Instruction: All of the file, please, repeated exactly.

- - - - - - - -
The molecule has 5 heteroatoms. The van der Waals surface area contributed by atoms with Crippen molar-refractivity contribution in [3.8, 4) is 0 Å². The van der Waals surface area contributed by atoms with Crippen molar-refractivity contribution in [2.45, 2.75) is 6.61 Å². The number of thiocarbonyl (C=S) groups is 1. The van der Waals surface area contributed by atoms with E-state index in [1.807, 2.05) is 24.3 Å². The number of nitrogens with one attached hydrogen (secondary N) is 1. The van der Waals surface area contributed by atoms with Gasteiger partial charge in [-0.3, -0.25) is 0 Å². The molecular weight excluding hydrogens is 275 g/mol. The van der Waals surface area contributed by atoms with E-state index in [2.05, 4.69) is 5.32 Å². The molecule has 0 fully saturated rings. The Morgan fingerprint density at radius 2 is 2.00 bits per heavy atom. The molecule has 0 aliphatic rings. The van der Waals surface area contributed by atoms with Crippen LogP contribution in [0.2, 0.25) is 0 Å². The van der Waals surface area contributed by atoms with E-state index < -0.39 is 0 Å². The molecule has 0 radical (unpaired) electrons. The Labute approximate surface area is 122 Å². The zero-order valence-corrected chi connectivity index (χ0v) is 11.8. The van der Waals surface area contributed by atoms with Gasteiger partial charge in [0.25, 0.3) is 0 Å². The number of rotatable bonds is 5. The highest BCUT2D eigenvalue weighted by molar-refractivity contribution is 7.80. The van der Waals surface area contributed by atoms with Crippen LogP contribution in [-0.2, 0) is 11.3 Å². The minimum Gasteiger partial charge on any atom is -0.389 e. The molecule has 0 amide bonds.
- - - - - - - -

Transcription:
The molecule has 5 heteroatoms. The van der Waals surface area contributed by atoms with Crippen molar-refractivity contribution in [3.8, 4) is 0 Å². The van der Waals surface area contributed by atoms with Crippen molar-refractivity contribution in [2.45, 2.75) is 6.61 Å². The number of thiocarbonyl (C=S) groups is 1. The van der Waals surface area contributed by atoms with E-state index in [1.807, 2.05) is 24.3 Å². The number of nitrogens with one attached hydrogen (secondary N) is 1. The van der Waals surface area contributed by atoms with Gasteiger partial charge in [-0.3, -0.25) is 0 Å². The molecular weight excluding hydrogens is 275 g/mol. The van der Waals surface area contributed by atoms with E-state index in [2.05, 4.69) is 5.32 Å². The molecule has 0 fully saturated rings. The Morgan fingerprint density at radius 2 is 2.00 bits per heavy atom. The molecule has 0 aliphatic rings. The van der Waals surface area contributed by atoms with Crippen LogP contribution in [0.2, 0.25) is 0 Å². The van der Waals surface area contributed by atoms with E-state index < -0.39 is 0 Å². The molecule has 0 radical (unpaired) electrons. The Labute approximate surface area is 122 Å². The zero-order valence-corrected chi connectivity index (χ0v) is 11.8. The van der Waals surface area contributed by atoms with Gasteiger partial charge in [0.25, 0.3) is 0 Å². The number of rotatable bonds is 5. The highest BCUT2D eigenvalue weighted by molar-refractivity contribution is 7.80. The van der Waals surface area contributed by atoms with Crippen LogP contribution in [-0.2, 0) is 11.3 Å². The minimum Gasteiger partial charge on any atom is -0.389 e. The molecule has 0 amide bonds.